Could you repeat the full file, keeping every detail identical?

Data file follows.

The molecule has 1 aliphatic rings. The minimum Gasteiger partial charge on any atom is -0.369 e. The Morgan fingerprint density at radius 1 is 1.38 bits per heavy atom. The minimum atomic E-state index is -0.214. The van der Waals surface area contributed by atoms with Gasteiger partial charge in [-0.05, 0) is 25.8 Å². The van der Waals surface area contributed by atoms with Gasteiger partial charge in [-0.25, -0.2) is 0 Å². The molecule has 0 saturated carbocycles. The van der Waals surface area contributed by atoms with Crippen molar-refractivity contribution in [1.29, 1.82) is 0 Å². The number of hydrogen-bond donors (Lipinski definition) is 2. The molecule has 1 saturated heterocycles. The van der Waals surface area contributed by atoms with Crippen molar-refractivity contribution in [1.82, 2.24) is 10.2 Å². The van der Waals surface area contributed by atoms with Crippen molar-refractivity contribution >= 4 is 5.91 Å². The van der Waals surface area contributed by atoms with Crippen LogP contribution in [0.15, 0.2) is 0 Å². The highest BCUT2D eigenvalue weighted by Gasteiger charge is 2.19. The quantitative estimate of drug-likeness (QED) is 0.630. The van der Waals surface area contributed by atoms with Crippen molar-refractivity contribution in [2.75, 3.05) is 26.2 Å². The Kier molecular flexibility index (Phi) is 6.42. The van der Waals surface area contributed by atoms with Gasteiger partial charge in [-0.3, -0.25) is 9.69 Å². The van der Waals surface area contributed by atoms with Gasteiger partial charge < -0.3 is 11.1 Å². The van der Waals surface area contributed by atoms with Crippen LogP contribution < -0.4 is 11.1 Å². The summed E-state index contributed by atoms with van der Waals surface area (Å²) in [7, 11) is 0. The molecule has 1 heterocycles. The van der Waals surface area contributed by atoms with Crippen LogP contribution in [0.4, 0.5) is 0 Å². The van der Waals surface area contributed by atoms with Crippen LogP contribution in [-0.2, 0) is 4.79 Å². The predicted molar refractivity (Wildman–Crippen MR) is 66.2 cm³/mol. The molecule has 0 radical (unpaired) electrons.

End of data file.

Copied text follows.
The molecule has 1 aliphatic rings. The minimum Gasteiger partial charge on any atom is -0.369 e. The Morgan fingerprint density at radius 1 is 1.38 bits per heavy atom. The minimum atomic E-state index is -0.214. The van der Waals surface area contributed by atoms with Gasteiger partial charge in [-0.05, 0) is 25.8 Å². The van der Waals surface area contributed by atoms with Gasteiger partial charge in [-0.25, -0.2) is 0 Å². The molecule has 0 saturated carbocycles. The van der Waals surface area contributed by atoms with Crippen molar-refractivity contribution in [1.29, 1.82) is 0 Å². The number of hydrogen-bond donors (Lipinski definition) is 2. The molecule has 1 saturated heterocycles. The van der Waals surface area contributed by atoms with Crippen molar-refractivity contribution in [1.82, 2.24) is 10.2 Å². The van der Waals surface area contributed by atoms with Crippen molar-refractivity contribution >= 4 is 5.91 Å². The van der Waals surface area contributed by atoms with Crippen LogP contribution in [0.15, 0.2) is 0 Å². The highest BCUT2D eigenvalue weighted by Gasteiger charge is 2.19. The quantitative estimate of drug-likeness (QED) is 0.630. The van der Waals surface area contributed by atoms with Crippen molar-refractivity contribution in [2.75, 3.05) is 26.2 Å². The Kier molecular flexibility index (Phi) is 6.42. The van der Waals surface area contributed by atoms with Gasteiger partial charge in [-0.3, -0.25) is 9.69 Å². The van der Waals surface area contributed by atoms with Gasteiger partial charge < -0.3 is 11.1 Å². The van der Waals surface area contributed by atoms with Crippen LogP contribution < -0.4 is 11.1 Å². The summed E-state index contributed by atoms with van der Waals surface area (Å²) in [7, 11) is 0. The molecule has 1 heterocycles. The van der Waals surface area contributed by atoms with Crippen LogP contribution in [0.4, 0.5) is 0 Å². The van der Waals surface area contributed by atoms with Crippen LogP contribution in [-0.2, 0) is 4.79 Å². The predicted molar refractivity (Wildman–Crippen MR) is 66.2 cm³/mol. The molecule has 0 radical (unpaired) electrons.